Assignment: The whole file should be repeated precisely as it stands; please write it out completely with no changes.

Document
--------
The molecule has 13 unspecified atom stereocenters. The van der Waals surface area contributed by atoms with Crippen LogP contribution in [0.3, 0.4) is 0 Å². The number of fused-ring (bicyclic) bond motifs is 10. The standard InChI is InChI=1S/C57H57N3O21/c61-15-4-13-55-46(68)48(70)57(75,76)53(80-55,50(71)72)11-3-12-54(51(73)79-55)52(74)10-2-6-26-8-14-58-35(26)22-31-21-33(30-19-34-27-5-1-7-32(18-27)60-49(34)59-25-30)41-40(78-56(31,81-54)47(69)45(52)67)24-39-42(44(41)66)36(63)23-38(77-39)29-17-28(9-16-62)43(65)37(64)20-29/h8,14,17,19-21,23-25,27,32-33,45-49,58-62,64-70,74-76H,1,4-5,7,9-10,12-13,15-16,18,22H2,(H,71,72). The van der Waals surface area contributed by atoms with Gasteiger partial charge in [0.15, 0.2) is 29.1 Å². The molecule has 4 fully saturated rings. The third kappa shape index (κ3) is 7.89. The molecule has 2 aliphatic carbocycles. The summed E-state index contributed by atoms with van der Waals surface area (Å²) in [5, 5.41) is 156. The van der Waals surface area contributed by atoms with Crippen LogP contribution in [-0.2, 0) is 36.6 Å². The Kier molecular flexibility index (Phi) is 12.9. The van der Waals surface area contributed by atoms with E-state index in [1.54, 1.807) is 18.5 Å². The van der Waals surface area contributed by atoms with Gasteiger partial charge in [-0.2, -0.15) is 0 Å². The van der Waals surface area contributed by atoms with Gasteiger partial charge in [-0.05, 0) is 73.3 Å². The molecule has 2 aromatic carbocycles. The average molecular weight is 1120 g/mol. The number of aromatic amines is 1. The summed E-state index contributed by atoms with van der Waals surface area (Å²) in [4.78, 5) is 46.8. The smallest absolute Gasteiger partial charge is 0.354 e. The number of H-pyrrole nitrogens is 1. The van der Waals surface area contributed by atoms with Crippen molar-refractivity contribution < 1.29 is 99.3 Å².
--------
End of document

The molecule has 13 unspecified atom stereocenters. The van der Waals surface area contributed by atoms with Crippen LogP contribution in [0.3, 0.4) is 0 Å². The number of fused-ring (bicyclic) bond motifs is 10. The standard InChI is InChI=1S/C57H57N3O21/c61-15-4-13-55-46(68)48(70)57(75,76)53(80-55,50(71)72)11-3-12-54(51(73)79-55)52(74)10-2-6-26-8-14-58-35(26)22-31-21-33(30-19-34-27-5-1-7-32(18-27)60-49(34)59-25-30)41-40(78-56(31,81-54)47(69)45(52)67)24-39-42(44(41)66)36(63)23-38(77-39)29-17-28(9-16-62)43(65)37(64)20-29/h8,14,17,19-21,23-25,27,32-33,45-49,58-62,64-70,74-76H,1,4-5,7,9-10,12-13,15-16,18,22H2,(H,71,72). The van der Waals surface area contributed by atoms with Gasteiger partial charge in [0.15, 0.2) is 29.1 Å². The molecule has 4 fully saturated rings. The third kappa shape index (κ3) is 7.89. The molecule has 2 aliphatic carbocycles. The summed E-state index contributed by atoms with van der Waals surface area (Å²) in [5, 5.41) is 156. The van der Waals surface area contributed by atoms with Crippen LogP contribution in [-0.2, 0) is 36.6 Å². The Kier molecular flexibility index (Phi) is 12.9. The van der Waals surface area contributed by atoms with E-state index in [1.54, 1.807) is 18.5 Å². The van der Waals surface area contributed by atoms with Gasteiger partial charge in [-0.2, -0.15) is 0 Å². The van der Waals surface area contributed by atoms with Gasteiger partial charge in [-0.05, 0) is 73.3 Å². The molecule has 2 aromatic carbocycles. The average molecular weight is 1120 g/mol. The number of aromatic amines is 1. The summed E-state index contributed by atoms with van der Waals surface area (Å²) in [4.78, 5) is 46.8. The smallest absolute Gasteiger partial charge is 0.354 e. The number of H-pyrrole nitrogens is 1. The van der Waals surface area contributed by atoms with Crippen molar-refractivity contribution < 1.29 is 99.3 Å².